March 10, 1994
Los Angeles Municipal County Court
Case #RO617, The People v. Shakur
The press begins fighting for prime shooting positions by 8:45. MTV, local affiliates and national networks send out the same gumpy whiteboy cameramen they send everywhere. When Tupac steps off the elevator, the media comes alive. The bright fluorescents turn on his chiseled features, creating blinding glares and casting disfigured shadows. “Don’t touch my lawyer,” Tupac places a protective arm in front of petite Le’chelle Wooderd who is nearly toppled by the swarm.
The Honorable George H. Wu, the judge presiding over the Hughes Brother case, will sentence Tupac after closing statements are made. Attorney Chokwe Lumumba, National Chairman of the Revolutionary New Afrikan People’s Organization, is in LA working on the defense in the Reginald Denny case. He is Tupac’s constant legal advisor and part of Tupac’s extended family, ex- Panther and nationalist comrade to Afeni, who has watched Tupac grow into manhood. He testifies to Tupac’s ambition, his productiveness and his desire to be useful to his community. Le’chelle Wooderd reminds the judge that although the media and the prosecutor’s office have pursued the case like it was murder, it is simply battery. She pleads that his sentence be congruent with his crime, one that for the most part, Tupac never denied.
The attorney from the prosecutor’s office, a perpetually disheveled looking Black woman, ask for the harshest sentencing available. She attempts to weave images of cop-shooter, gangsta rapper, rapist and ghetto bastard into one giant menace to society. At one point she introduces a man who was the subject of a magazine article she read, one born in the perilous Cabrini Green projects of Chicago who apparently overcame white supremacy and capitalism to embody the American dream—a model Negro. Why can’t Tupac overcome his anger and do the same, she almost asks. Throughout her diatribe Tupac shifts in his seat anxious to defend himself. The judge allows him an opportunity.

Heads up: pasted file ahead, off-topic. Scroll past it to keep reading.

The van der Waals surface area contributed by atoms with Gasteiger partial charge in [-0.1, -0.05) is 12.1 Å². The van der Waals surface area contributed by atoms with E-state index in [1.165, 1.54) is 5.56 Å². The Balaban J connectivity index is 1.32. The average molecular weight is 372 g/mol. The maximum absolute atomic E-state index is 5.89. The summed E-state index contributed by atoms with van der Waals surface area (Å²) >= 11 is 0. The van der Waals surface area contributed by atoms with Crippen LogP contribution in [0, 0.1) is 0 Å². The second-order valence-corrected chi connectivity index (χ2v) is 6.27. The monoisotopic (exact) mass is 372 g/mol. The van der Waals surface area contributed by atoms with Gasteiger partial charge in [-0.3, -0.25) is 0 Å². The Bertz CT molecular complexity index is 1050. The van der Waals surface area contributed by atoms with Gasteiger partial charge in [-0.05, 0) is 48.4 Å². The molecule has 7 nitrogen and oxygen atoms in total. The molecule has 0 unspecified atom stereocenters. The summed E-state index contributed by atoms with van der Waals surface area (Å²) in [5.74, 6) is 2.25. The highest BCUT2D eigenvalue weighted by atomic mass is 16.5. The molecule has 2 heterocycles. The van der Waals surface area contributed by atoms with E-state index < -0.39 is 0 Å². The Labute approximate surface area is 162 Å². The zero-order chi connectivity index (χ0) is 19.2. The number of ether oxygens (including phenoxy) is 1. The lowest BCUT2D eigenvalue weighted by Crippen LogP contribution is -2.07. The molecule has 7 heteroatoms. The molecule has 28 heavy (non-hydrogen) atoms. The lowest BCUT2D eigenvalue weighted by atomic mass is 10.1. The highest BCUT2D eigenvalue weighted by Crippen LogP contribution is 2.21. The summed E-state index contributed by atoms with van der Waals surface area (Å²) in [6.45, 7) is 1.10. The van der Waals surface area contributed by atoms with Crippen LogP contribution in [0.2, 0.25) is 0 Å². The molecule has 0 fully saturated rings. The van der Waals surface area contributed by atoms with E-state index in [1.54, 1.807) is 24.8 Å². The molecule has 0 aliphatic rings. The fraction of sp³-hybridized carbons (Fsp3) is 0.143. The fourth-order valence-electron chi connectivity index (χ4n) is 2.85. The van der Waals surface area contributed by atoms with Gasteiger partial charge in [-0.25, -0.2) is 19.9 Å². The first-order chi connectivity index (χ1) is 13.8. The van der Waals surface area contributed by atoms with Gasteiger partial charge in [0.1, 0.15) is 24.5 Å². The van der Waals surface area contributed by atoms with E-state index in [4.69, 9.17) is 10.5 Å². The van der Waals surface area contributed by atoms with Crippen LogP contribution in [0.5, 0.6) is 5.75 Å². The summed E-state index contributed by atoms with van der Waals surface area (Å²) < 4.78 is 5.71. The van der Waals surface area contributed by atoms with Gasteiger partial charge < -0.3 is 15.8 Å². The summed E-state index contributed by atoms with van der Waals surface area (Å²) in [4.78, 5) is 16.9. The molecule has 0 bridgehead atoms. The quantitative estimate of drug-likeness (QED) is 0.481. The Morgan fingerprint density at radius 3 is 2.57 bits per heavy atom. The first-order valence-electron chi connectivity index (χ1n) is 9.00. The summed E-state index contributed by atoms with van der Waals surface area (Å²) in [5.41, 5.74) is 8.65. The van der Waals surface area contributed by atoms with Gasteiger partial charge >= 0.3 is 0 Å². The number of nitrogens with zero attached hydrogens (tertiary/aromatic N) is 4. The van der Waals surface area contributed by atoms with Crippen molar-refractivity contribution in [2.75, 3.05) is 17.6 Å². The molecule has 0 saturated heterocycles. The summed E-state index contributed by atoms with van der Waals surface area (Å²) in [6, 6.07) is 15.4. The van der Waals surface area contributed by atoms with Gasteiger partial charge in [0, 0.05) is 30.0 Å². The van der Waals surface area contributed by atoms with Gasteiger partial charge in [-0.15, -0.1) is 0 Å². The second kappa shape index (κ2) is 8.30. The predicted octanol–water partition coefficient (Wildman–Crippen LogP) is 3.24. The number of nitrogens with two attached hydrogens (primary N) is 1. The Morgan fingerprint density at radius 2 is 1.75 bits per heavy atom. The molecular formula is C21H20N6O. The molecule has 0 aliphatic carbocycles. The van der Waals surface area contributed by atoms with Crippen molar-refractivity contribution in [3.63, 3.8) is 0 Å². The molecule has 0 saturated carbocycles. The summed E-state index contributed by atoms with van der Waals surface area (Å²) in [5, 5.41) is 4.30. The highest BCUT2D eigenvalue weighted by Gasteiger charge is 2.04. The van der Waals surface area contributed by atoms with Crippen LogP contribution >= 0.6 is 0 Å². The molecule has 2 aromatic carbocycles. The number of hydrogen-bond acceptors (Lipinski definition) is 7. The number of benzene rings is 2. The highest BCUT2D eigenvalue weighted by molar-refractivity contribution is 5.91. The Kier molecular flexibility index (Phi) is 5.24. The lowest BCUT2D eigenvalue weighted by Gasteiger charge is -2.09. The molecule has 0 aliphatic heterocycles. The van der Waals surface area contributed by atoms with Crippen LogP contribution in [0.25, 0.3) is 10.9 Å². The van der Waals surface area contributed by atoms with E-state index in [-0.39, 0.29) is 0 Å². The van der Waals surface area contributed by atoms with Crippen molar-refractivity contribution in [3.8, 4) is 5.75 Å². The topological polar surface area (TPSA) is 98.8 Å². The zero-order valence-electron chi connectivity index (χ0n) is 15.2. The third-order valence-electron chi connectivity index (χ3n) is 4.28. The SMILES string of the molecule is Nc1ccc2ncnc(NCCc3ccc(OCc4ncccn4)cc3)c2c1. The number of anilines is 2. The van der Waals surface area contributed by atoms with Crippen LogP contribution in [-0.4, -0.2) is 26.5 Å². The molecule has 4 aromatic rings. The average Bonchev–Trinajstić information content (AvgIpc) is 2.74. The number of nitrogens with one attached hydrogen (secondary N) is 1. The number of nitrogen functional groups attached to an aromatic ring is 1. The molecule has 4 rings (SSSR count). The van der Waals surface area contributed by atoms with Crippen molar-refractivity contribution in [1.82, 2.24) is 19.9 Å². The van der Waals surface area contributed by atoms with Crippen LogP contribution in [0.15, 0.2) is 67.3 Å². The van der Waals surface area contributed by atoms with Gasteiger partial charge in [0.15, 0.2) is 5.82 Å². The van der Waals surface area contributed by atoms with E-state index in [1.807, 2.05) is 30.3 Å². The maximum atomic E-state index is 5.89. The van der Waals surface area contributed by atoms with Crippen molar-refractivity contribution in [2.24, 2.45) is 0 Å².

“Your honor, I don’t know anything about the South side of Chicago or Cabrini Green projects. I never tried to explain my temper by telling you stories about my childhood, poverty, the plight of Black people or even rappers. I work hard and I have a lot to contribute to my community. And I can best do that by being on the streets, not behind bars. I got into a fist fight with a grown man and I’m willing to accept responsibility for my actions. But I’m not the monster she wants you believe I am.”
Judge Wu sentences Pac to 15 days in LA County, a sentence that is, as he points out, relatively moderate. The sentence is suspended and Pac is to report to the jail at 9 a.m. on May 10th.
Reporters rush outside the courtroom to tape the statement Pac promised them.
“Ask me the questions respectfully and I’ll answer them,” he regulates.
MTV asks the predictable: “What advice do you have for you fans?”
Tupac turns his baseball hat backwards. “Think about it. A fist fight becomes battery in the courts. Two and a have half minutes just cost me 15 days.”